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Steps In The Foreclosure Process

 

Understanding the bank foreclosure process

Home foreclosures were up nearly 50% in the first half of 2009 in some states in America. While the federal government immediately moved to address the issue, assistance programs may have come too late for some homeowners, while others were ineligible. New home loans secured after the close of 2008 are also not eligible for relief. Therefore, a large percentage of homeowners unfortunately must take an interest in understanding the bank foreclosure process.

If your home loan is threatened by a loss of income, predatory lending scheme or other financial woe, don’t lose your cool. Authorities on the economy and the real estate industry point out that the widespread incidence of loan default works, to some extent, in homeowners’ favor. Banks are suddenly inundated with real estate-owned properties that may or may not sell soon or at all. Home loan companies would much rather work with people who want to continue to make mortgage payments, even if it means reduced interest or other factors.

Foreclosure lawsuits are expensive, especially with the assistance of a foreclosure attorney, and whether lenders take legal action comes down to what will save them the most money.
You may have several options that help you avoid foreclosure, such as:
  • Immediate stay in foreclosure proceedings
  • Reduction in monthly payments
  • Allowance of late payments
  • Freeze on mortgage interest rate
Pre-Foreclosure Redemption Period

If you haven’t made a house payment in 90 days, your lender may file suit. A notice of default is published according to your state regulation, which gives real estate investors who might be interested in purchasing your property an advance alert.

Lenders may be willing to make a deal with you during pre-foreclosure in order to continue your financial relationship. You might be able to get other financing that will help you catch up on your late payments, and the lender may forgive the violation of your loan agreement. Or your real estate attorney may find illegal Truth in Lending terms within your loan documents that will allow you to countersue and stop the foreclosure process.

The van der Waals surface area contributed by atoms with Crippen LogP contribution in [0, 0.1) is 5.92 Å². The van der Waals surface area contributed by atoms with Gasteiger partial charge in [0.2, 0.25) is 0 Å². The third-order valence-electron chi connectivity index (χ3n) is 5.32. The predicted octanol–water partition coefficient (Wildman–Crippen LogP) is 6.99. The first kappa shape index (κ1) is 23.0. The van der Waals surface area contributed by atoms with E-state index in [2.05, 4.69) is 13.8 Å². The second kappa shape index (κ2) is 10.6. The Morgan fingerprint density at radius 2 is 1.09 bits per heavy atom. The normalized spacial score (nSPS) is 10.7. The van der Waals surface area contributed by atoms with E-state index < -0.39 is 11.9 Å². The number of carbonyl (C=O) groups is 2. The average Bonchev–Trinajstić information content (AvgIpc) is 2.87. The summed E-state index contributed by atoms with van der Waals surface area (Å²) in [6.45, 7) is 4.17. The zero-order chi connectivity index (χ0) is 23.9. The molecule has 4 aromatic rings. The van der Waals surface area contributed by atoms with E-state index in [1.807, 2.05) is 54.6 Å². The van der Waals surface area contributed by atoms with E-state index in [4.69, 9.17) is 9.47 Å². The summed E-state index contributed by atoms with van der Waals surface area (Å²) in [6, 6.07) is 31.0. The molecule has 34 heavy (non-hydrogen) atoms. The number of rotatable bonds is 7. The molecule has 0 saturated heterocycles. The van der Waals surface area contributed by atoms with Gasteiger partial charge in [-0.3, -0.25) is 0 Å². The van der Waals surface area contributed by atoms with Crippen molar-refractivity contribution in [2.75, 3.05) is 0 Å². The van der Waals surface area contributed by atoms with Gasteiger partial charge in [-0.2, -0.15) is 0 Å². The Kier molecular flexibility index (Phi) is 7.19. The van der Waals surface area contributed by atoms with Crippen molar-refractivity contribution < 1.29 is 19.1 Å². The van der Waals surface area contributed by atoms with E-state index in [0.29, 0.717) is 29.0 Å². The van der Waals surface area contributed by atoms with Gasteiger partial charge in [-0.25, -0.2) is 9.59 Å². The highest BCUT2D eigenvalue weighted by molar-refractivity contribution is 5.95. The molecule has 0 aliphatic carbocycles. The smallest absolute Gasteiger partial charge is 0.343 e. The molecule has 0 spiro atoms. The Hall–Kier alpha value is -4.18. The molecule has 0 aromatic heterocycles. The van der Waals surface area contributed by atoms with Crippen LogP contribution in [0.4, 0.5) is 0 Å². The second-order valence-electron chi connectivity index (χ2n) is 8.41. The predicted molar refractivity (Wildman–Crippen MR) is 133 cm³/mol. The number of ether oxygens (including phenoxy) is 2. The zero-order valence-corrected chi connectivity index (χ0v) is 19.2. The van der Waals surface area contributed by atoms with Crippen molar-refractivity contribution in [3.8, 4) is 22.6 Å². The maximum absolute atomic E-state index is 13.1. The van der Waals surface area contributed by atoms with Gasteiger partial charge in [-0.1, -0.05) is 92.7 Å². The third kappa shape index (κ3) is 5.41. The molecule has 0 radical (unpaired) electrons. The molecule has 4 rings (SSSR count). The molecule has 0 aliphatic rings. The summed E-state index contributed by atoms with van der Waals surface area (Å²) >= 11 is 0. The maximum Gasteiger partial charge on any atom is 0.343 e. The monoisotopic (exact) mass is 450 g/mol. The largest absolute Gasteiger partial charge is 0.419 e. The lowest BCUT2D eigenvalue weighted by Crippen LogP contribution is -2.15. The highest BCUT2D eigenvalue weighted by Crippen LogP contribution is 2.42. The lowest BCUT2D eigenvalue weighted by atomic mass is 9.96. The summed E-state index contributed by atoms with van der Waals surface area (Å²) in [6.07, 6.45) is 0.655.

If you are more interested in selling your property for what you can get and possibly sparing a foreclosure on your credit report, you can do that now instead. This can put you in a more affordable home and keep you out of financial trouble. Make sure you have legal guidance so that any transaction will be lawful and beneficial to you.

Home Foreclosure Timelines

The pre-foreclosure redemption period gives you from 30 to 365 days to take action, depending on the state of jurisdiction. The legal foreclosure stage can take as little as two months, depending on whether the state bases ownership transfer on property titles or liens. Your attorney will describe the judicial or nonjudicial procedure and timeline, and inform you of your options at each juncture.

Again, do not panic. Unscrupulous investors take advantage of desperate homeowners at this time. Foreclosure “rescue” companies pop up and disappear before making good on promises to turn you property title into cash for you. Your attorney can help you prepare to find other housing or to file a countersuit against the mortgage company in order to delay foreclosure. The value of your home may have changed, allowing you other avenues of either making your loan payments or finding a willing buyer before foreclosure takes effect.

If the market has not responded and your economic situation has not improved by the court deadline, you will lose the right to remain in the property. An auction, or sheriff’s sale, will take place, in which the property may be purchased by anyone with cash or ready financing. Your home may not sell, however. In this case, it is returned to the lender, who then faces marketing the property all over again.

If you are in danger of losing your home, it is important to speak with an attorney who specializes in real estate law before making any hasty decisions.
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